Learning from successful pension investors such as GPFG and CPPIB, Chinese banks are now looking to alternative investments (link in Chinese) for higher returns. Currently, China’s banks tend to increase their exposure to alternative investments via asset management affiliates or external partnerships with securities companies. One of the reasons is that investment professionals in Chinese banks are still relatively unfamiliar with alternative investments, and benefit from some external expertise.
Regulators are also evaluating “side pocket” arrangements for banks’ publicly sold asset management products, a scheme previously reserved primarily for privately placed products. Kong Xiang, a research analyst at Societe Generale, estimates that roughly one-fifth of the 25 trillion yuan in off-balance sheet financing is non-standard assets, presenting a major opportunity for securities companies and others that can help provide investment “outsourcing.”
The National People’s Congress Standing Committee is meeting (link in Chinese) this week, with a combination of in-person and video attendees. The meeting covered quite a wide range of topics with few surprises, mostly pushing draft reforms forward, including amendments and draft laws on solid waste pollution, biosafety, animal epidemic prevention, copyright, and administrative sanctions against public officials accused of wrongdoing.
The meeting also set the date for this year’s Two Sessions, with the National People’s Congress plenary session kicking off on May 22.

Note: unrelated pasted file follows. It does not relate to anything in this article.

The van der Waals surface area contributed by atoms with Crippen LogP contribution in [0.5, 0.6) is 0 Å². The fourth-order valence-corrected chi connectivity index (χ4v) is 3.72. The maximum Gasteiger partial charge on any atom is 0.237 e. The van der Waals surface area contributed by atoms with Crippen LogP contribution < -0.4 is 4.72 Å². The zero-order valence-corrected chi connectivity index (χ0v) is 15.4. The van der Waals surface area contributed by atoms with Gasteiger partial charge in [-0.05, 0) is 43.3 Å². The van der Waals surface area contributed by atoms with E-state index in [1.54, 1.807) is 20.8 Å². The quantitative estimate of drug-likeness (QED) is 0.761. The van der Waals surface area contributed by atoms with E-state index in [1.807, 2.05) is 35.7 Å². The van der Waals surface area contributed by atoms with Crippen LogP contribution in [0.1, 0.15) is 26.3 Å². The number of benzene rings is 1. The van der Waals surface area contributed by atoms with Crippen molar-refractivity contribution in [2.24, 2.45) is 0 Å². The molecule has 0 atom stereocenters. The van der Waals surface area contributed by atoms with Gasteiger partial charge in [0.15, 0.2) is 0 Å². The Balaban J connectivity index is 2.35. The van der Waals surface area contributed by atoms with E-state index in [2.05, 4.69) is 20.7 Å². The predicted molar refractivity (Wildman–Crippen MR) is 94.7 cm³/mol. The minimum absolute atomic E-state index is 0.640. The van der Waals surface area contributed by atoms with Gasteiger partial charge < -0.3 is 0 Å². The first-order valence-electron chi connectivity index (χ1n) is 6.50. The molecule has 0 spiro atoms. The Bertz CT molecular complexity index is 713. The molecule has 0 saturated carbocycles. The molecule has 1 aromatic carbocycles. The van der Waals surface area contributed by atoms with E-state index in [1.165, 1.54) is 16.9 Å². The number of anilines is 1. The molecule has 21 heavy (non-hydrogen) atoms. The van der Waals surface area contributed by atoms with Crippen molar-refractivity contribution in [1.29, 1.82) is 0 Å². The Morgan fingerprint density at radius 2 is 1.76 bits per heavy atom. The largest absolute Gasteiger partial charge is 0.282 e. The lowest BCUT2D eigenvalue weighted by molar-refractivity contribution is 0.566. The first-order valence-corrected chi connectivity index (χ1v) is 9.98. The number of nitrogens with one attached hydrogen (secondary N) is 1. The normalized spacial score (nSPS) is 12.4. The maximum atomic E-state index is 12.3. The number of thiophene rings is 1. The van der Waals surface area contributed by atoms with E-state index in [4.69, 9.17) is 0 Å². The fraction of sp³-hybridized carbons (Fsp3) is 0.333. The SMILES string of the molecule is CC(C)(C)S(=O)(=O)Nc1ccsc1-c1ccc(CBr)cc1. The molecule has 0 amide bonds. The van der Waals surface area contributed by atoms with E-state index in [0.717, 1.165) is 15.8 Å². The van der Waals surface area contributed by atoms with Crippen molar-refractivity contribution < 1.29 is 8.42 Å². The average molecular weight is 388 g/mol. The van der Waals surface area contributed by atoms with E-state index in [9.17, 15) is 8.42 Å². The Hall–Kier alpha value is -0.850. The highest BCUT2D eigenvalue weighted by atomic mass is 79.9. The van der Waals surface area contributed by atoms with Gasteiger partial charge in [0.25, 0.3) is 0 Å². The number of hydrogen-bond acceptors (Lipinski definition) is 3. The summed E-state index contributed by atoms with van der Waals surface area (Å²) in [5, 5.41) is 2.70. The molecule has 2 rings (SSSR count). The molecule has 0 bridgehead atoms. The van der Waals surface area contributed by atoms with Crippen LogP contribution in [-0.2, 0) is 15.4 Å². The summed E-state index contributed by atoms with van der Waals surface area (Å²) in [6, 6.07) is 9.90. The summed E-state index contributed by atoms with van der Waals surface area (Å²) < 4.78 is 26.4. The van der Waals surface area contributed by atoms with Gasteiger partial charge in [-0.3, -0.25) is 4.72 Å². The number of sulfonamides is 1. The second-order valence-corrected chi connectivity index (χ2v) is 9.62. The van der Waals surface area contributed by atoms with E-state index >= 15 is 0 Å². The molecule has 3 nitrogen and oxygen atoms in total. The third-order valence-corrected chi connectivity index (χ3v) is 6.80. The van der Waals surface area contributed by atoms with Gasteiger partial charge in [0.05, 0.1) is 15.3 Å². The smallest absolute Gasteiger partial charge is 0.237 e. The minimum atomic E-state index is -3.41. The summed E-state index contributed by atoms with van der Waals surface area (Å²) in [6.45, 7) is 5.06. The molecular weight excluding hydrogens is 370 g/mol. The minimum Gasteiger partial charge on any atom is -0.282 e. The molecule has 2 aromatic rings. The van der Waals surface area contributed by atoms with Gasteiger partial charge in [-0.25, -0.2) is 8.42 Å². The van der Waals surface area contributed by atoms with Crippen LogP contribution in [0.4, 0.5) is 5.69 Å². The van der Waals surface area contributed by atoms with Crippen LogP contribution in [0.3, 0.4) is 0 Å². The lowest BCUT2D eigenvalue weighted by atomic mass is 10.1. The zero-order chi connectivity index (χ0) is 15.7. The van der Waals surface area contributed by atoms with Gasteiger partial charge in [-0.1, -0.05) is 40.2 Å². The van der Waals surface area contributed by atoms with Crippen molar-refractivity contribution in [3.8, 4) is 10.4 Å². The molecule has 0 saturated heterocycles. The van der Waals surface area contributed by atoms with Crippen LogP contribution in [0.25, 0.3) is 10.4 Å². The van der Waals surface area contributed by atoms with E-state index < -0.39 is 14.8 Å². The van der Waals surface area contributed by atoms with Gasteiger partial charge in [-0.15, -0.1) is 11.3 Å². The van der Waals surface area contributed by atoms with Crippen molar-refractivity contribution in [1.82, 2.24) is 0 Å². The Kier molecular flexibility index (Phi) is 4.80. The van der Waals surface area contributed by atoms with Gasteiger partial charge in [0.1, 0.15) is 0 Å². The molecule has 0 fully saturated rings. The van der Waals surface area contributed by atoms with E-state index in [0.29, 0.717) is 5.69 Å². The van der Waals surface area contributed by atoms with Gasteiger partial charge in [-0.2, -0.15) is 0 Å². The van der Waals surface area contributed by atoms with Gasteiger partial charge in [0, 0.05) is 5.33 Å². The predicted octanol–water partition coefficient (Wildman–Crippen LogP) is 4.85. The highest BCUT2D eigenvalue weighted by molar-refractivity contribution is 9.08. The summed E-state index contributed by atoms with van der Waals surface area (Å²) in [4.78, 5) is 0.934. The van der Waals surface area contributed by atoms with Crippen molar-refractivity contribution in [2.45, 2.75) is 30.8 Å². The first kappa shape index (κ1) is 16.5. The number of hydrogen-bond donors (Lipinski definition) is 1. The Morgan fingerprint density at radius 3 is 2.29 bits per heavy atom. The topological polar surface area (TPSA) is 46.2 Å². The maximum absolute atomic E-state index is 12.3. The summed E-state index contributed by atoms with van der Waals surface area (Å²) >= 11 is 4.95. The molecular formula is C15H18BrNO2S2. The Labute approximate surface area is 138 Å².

More notable was a shift in tone from state-run media in covering the key takeaways from President Xi Jinping’s recent inspection trip to Shaanxi province. Xi did emphasize many of the same points made in the weeks previous, particularly in terms of stimulus for new infrastructure (which we discussed last week) but also made sure not to let anybody forget about old-school infrastructure, state-owned enterprises, and other traditional drivers of the Chinese economy. While much of the policy response up to this point has focused quite intensively on the troubles of small and midsize enterprises, most of which are private companies, Xi’s trip brought larger SOEs back into the spotlight and said on a visit to state-owned Shaanxi Automobile Holdings that “manufacturing is the lifeblood of our economy” and SOEs the “main force” driving economic resumption.
Contact analysts Gavin Cross (firstname.lastname@example.org) and Zhang Qizhi (email@example.com)